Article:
They say in order to move forward you have to let go of the past, but for Edith Finch the past won’t let her go. She must travel back to her home in Washington exploring her ancestors’ history and finding out once and for all whether her family is truly cursed. What Remains of Edith Finch is a first-person adventure game with a focus on narrative. Though some disabled gamers may have obstacles to deal with, most will be able to enjoy the game without much trouble and get to experience its brilliant story.
What Remains of Edith Finch doesn’t have customizable controls, so disabled gamers with fine motor skill impairments may have some trouble especially when it comes to controlling the camera. Although the game does allow you to choose whether the camera is inverted or not, you don’t have the option to swap control sticks and that could be a problem for some gamers. Still, the gameplay in What Remains of Edith Finch mostly consists of moving the main character and solving puzzles so there aren’t many moments where quick movements are needed. The basic controls consist of pressing the right trigger to interact and move with the left control stick. Sometimes you’ll be moving both control sticks to do something as simple as opening a book. The problem with critiquing the controls and difficulty level in What Remains of Edith Finch is that the gameplay is constantly changing depending on which family member’s memory you’re experiencing. You can go from an overhead perspective as you become an owl in the mind of a child, or a third person perspective as you dungeon crawl in the mind of a teenager. Each memory changes the controls slightly. Some memories were harder than others to complete, so I would say gamers with fine motor skill impairments may have trouble depending on the memory. Visually speaking the game has a brightness slider you can change and you can turn on the aiming reticle if you so desire. You can change the music, dialogue, and sound effect volume individually in the game. However, gamers with hearing impairments may have some problems with the subtitles in What Remains of Edith Finch. The subtitles are very stylized and used in a way that makes them appear as floating objects. You can walk through the subtitles or accidentally ignore them if you’re not facing the direction they want you to be in. There are subtitles for every line of dialogue, just be warned that they are not always easy to see.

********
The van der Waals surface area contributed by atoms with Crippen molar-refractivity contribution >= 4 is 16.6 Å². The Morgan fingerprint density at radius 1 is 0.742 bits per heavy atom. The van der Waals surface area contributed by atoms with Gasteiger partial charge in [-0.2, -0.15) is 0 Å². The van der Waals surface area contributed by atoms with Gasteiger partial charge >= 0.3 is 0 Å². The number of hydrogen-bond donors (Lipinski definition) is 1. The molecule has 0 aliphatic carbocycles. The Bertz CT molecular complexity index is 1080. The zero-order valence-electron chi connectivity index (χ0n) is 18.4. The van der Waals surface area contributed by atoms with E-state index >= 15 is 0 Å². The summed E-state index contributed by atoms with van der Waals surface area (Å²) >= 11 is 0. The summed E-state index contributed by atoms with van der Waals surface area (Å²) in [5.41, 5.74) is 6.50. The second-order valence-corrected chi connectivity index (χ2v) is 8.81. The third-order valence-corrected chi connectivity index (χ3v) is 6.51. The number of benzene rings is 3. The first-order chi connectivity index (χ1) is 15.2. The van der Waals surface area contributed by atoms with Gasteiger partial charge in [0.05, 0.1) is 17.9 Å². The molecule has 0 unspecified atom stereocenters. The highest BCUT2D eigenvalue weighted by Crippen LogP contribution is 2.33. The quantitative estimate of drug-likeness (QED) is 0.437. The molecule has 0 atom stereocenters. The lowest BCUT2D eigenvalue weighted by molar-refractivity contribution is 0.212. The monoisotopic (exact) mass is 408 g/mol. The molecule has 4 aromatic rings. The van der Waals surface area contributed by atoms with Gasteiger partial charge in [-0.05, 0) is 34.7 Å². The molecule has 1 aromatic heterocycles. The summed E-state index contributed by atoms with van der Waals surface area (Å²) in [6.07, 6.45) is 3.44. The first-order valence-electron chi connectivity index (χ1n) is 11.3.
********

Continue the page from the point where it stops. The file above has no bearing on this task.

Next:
What Remains of Edith Finch has a really imaginative story and the creative team went above and beyond to let you have a unique gameplay experience for each of the family members’ memories. The constant change in gameplay and controls could prove difficult for some disabled gamers with fine motor skill impairments, and a lack of customizable controls won’t help. For gamers with hearing and visual impairments however, there won’t be too many problems aside from spotty subtitles.
This article has been transferred from DAGERSystem (now AbilityPoints). Scores, formatting, and writing style may differ from original CIPT content.